Child care and culture are keys to helping veterans, military families, Dayton Area Chamber panel says

COLUMBUS — Ohio and Dayton already offer military members and veterans plenty of strengths. But more can be done, especially for military families making the transition to civilian life, panel members agreed at the Dayton Area Chamber of Commerce’s Legislative Day gathering Tuesday.

Meeting at the Athletic Club of Columbus, chamber members were told that Ohio has 800,000 veterans with 200,000 veterans living in the Dayton area. And some 5,700 Ohio employers consider themselves “veteran-friendly.”

This comfort with veterans is increasingly common. Ohio leaders should stop calling Ohio a “veteran-friendly state” and simply proclaim “We’re a veterans state,” suggested State Rep. Bernard Willis, a Springfield Republican and Air Force veteran.

Veterans are looking for good health care, a low cost of living and more. Willis said the Dayton area already has a military-focused “mindset” that embraces veterans.

“It’s one of the things Dayton region does well,” he said. “They work very closely with Wright-Patterson (Air Force Base). You typically show up into a community of veterans who are already working there.”

However, speakers at the chamber’s event identified obstacles. Chief among them: Child care cost and availability.

It is quality child care that often bridges the gap between the job openings employers have and the workers available to fill them, said Lynanne Gutierrez, chief operating and policy officer with Groundwork Ohio, and Robyn Lightcap, executive director of Preschool Promise in Dayton and Montgomery County.

“If families have access to high-quality child care, they are much more likely to come to work,” Lightcap said.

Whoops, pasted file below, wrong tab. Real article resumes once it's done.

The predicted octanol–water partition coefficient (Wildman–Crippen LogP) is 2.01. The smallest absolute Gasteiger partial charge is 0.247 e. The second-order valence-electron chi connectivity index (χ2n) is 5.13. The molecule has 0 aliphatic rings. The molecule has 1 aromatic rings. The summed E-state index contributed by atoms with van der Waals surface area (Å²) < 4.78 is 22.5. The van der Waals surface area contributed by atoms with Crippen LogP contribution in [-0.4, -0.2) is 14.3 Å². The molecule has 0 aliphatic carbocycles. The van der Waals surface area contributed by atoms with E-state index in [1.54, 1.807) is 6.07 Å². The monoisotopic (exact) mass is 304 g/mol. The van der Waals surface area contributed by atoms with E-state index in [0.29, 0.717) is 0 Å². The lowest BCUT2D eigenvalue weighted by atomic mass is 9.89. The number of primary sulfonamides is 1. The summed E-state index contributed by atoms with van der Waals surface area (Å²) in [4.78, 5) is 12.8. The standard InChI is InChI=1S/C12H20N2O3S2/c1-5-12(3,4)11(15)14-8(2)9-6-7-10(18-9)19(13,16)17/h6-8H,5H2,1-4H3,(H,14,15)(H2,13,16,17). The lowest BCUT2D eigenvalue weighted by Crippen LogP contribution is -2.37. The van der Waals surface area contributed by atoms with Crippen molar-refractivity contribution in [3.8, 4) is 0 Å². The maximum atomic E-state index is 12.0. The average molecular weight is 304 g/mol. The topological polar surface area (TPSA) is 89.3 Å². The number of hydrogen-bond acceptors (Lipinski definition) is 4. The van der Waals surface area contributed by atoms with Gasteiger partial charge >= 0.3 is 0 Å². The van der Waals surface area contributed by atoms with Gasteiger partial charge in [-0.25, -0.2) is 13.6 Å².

Even if a family can afford child care, availability in some locales may be spotty, Gutierrez said.

Lyndy Rohe, development director with the National Military Family Association, said child care fees are a “big barrier” to military families burdened with moves to new duty stations every several years.

“They don’t live around (extended) families,” Rohe said. “They don’t have help.”

Steve Stivers, chief executive of the Ohio Chamber of Commerce, told listeners that child care availability remains an increasingly important issue in general, especially for employers with a stake in drawing new workers.

Rohe advised employers to get to know active-duty military families before they make the transition to civilian life. And she encouraged businesses to hire military spouses, who may bring surprising capabilities.

“They are juggling so many balls and wearing so many hats,” Rohe said. “You’ll be amazed at” what they can accomplish.

Like Rohe’s family, Shawnee Williams, who worked with the 711th Human Performance Wing at Wright-Patterson, chose Dayton as place to retire.

She advised employers to have a “landing pad” and a well-defined role to play for veterans who join their organizations.

“We’re looking for the cost of living,” Williams said. “We’re looking for the innovation.”

Alexander Hardy, president of Valerio Solutions and a former Army officer, said his wife made the “business case” for moving to Dayton.

“Once I got here, when I started Valerio, it was absolutely wonderful with all the support. ... Here, (everyone) is a partner, everyone wants to support,” he said.

In general, employers have made “great strides” in welcoming veterans, Willis and others said.

“Culture is ultimately the most important thing that will keep them here,” Willis said.

Late last week, the Air Force said Wright-Patterson has been identified as the eventual home of a new unit, the 76th Intelligence, Surveillance and Reconnaissance Squadron, after an environmental impact analysis this summer.

The new mission will add 90 personnel to the approximately 35,000 military civilian employees at Wright-Patterson, already the largest employer at a single site in the state of Ohio

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